SPECIALIST arson detectives from the Crime and Intelligence Command alongside Tara police are appealing to the public for information in relation to a series of 12 suspicious fires in the Tara and Wieambilla areas between January and April this year.

Seven fires were deliberately lit between January 29 and January 30, one fire on February 4, one fire on February 12 and three small fires on April 17.

The fire on February 12 resulted in an emergency declaration under the Public Safety Preservation Act, with local police assisting with evacuating local residents and animals. 

A blaze off Kogan Condamine Road in January. (Supplied: Kogan and District Rural Fire Service)

Thirteen homes were lost in this fire, which continued to burn for several days, with the emergency declaration remaining in place until February 14.

As a result of the 12 blazes, a total of more than 4600 hectares of land and natural habitat were burned along with the destruction of 14 homes and a number of vehicles and other structures.

Several persons were treated for smoke inhalation, but fortunately no one was seriously injured.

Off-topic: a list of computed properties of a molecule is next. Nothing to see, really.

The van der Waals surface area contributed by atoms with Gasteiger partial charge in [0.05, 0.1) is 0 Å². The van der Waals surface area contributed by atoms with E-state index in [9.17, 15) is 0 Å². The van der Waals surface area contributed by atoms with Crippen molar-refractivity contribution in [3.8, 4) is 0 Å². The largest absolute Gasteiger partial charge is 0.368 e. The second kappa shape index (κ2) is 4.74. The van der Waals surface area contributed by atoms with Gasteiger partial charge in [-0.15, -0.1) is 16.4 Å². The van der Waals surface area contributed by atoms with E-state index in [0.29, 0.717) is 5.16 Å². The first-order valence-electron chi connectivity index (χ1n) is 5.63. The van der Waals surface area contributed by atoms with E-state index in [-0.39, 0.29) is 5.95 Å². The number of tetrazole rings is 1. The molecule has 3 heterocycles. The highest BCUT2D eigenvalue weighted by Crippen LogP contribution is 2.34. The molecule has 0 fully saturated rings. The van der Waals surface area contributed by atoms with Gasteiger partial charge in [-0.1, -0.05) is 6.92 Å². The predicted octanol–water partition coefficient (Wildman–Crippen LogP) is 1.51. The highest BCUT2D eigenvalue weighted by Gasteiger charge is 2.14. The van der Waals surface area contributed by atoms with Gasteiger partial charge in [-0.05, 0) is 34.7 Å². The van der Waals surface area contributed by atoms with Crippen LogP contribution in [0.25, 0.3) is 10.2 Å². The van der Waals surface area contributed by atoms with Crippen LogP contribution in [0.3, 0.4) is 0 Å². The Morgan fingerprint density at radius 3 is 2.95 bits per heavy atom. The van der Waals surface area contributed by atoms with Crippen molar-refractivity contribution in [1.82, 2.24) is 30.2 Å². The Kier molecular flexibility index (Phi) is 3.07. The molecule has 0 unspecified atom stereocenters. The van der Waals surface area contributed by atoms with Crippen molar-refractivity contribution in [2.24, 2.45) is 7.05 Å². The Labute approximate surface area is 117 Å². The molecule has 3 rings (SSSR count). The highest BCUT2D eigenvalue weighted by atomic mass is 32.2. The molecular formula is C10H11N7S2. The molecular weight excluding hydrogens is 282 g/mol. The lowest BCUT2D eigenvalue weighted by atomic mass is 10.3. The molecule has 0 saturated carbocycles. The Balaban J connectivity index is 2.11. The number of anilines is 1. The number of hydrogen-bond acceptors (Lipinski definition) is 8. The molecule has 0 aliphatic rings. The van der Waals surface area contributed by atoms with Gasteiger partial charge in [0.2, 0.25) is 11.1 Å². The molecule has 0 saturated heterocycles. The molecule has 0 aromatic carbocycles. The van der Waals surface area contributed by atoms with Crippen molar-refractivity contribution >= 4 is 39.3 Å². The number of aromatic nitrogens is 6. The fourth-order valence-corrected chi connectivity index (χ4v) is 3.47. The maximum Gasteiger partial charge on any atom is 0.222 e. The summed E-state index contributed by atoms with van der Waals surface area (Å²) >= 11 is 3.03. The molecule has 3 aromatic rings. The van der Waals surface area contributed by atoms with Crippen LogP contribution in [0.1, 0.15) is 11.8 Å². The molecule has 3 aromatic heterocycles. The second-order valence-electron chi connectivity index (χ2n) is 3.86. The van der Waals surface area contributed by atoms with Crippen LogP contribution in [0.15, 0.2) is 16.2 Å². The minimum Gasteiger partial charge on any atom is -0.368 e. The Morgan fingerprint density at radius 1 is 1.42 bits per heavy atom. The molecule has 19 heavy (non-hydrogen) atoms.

Extensive investigations indicate the person/s involved in these arsons may reside in the Wieambilla area, with information indicating an early 90s model white Toyota Landcruiser utility was observed nearby several fire scenes.

Police appeal to anyone who may have sighted a vehicle of this description in the local area around the time of these fires, or who has any information which may assist investigations, to immediately contact police.

Detective Superintendent Craig McGrath said it is extremely lucky no one was seriously injured in the fires. 

Map showing the fire zone in the Wieambilla area of the Western Downs. IMAGE:

“Deliberately lighting a bushfire can have catastrophic consequences, both to individuals and in the community,” McGrath said.

“Bushfires are a natural occurrence which play an important role in the sustainability of our environment – however the intentional starting of bushfires poses a significant risk to the public including the threat to life, property, the environment and wildlife.”

“There are heavy penalties for people convicted of arson, which carries a maximum penalty of life imprisonment.”

“We urge anyone who has information, no matter how small, to come forward and help us put those responsible before the court,” said Detective Superintendent McGrath.

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